There is an extent destigmatisation workshops and talks are going to help, when the whole societal narrative has been horrendously stagnant. When people with mental illness continue to be ignored in work and pension system, struggling in underfunded and underresourced psychiatric care systems, and unsupported by community care running purely on charities by churches and NGOs. What, then, is the government’s role in building a mental health enabling society?

Photo by Max Mishin on Pexels.com

“What is promoted as fiscal discipline is a political choice. A political choice that deepens the already open and bloody wounds of the poor and precarious….But austerity is also a social contract. People accept severe restraints in public spending, actively in democracies or passively in autocracies, because they accept the unpalatable prescription of abstinence…”

“…Yet the public too has a choice. And they are exercising that choice in countries across the globe……After a decade of cutting back the reach of government, the public is now demanding a stronger and more generous state. The (social) contract authorising austerity has been torn up…” Richard Horton (2017).

Ethics lies at the heart of policy-making. Open dialogue and knowledge exchange is essential in developing the consensual ethics standards that drive attitude change and destigmatisation. Ability to identify strengths locally, ensuring safe social spaces and partnership is indispensable in vitalising these ethical standards in policy making. These are what we can do – speak, act, adapt and live truthfully to your beliefs – the fruit of democracy.

Yet all these must align with a wider narrative that the Hong Kong Government listen to her people, and reflect her observations through the budget plans. There would be much more leveraging and bargaining in-between, precisely a role of the elected members in the LegCo. Change is not impossible.

I often end with brief remarks of encouragement – I’ll do the same here – A Change is gonna coming.

Reasoning History

We now pursue evidence, theories and testable assumptions more than ever. When I was younger, for those who know me, I’d love to self-proclaim as a reasonable person [now spotted a few flaws of doing so]. More required to be now as an academic.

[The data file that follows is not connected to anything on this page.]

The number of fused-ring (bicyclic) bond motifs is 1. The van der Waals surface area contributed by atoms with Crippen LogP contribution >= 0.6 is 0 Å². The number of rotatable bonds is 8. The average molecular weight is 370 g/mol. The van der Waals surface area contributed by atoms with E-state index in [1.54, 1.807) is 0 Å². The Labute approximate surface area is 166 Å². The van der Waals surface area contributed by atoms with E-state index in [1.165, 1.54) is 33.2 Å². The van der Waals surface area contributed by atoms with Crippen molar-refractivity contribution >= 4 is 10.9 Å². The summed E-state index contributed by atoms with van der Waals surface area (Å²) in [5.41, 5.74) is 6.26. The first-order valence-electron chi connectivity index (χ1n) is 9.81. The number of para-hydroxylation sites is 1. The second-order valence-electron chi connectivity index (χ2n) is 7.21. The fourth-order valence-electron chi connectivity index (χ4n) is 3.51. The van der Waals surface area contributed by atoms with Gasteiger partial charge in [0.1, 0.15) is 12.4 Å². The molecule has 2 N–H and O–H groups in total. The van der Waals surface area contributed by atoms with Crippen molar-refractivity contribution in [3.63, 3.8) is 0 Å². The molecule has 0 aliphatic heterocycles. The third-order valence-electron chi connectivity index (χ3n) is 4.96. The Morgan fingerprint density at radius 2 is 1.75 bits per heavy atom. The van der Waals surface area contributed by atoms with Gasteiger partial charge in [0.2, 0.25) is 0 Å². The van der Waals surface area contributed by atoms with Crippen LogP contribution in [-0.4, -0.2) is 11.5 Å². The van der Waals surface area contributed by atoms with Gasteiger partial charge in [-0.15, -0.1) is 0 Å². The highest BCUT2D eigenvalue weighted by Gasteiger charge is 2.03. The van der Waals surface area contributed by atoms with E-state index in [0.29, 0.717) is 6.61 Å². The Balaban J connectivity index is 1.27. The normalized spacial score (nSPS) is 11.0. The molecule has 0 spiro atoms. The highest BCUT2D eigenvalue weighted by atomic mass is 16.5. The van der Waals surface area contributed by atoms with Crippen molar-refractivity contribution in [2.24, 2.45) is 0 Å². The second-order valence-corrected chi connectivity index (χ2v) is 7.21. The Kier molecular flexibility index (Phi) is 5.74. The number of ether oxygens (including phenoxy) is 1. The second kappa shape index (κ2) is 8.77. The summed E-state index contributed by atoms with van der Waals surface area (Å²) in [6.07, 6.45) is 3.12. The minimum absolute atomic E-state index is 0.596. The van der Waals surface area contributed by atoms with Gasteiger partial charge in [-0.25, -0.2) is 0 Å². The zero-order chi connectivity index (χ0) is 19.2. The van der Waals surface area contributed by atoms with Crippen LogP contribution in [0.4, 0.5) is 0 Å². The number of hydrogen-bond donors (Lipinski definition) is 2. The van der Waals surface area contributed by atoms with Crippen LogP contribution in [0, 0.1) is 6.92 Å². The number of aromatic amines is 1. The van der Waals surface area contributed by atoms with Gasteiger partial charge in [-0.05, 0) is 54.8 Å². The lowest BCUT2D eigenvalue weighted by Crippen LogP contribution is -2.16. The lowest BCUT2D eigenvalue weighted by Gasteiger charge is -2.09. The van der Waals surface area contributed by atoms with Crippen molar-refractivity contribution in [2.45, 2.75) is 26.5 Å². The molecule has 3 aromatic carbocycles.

Yet its no better time amidst of a historical event, to reflect upon this stream of thought, and how this pursue of reasoning has shaped our education, progression in science and medicine, religion and history.

The role and meaning of history has claimed to be shifted away from edification, by providing moral or political exemplars to emulate or to avoid and to offer cautionary reviews of past events to guide future action, to “objective description”, pure records of evidence and events – and nothing more.

For example, stark similarities were shared amongst terrible emporors in ancient China – as if they were reincarnations of the same person. This could be represented as a sign of caution for later Kings. Yet the scientific paradigm crowned objective evidence, we’d discuss and criticise whether this description of x really originated from a reliable source etc…Personal insights, first-person experiences and qualitative work has little role in publication (other than fictions duh). Arts and poems disvalued as nothing more than a niche hobby.

The traditional value of histories lay in shaping individuals and societies toward the highest ideals of their times. History under scientific lens demands individual’s ability to evaluate evidence, speculate biases, and moral awareness to bring true value into societies. This creates an easy opening for those in power to shape reality, mould expertise and build pseudo-authority by limiting access to information.

I encourage you to list a few things that does not require reasoning. I’d always loved to lay on my bed and stare into the blue sky as a kid – just realised over the weekend that I haven’t done so in years. Trying to do that more. Notice what you feel in this period of time. This, instead of what the history book says, will be your history when you look back in time. We create our own history.

Stay Safe. God Bless.

*note: I am not advocating anyone to disregard history, tradition etc., but to encourage oneself to make personal sense of history. Also encouraging myself to relax a bit 🙂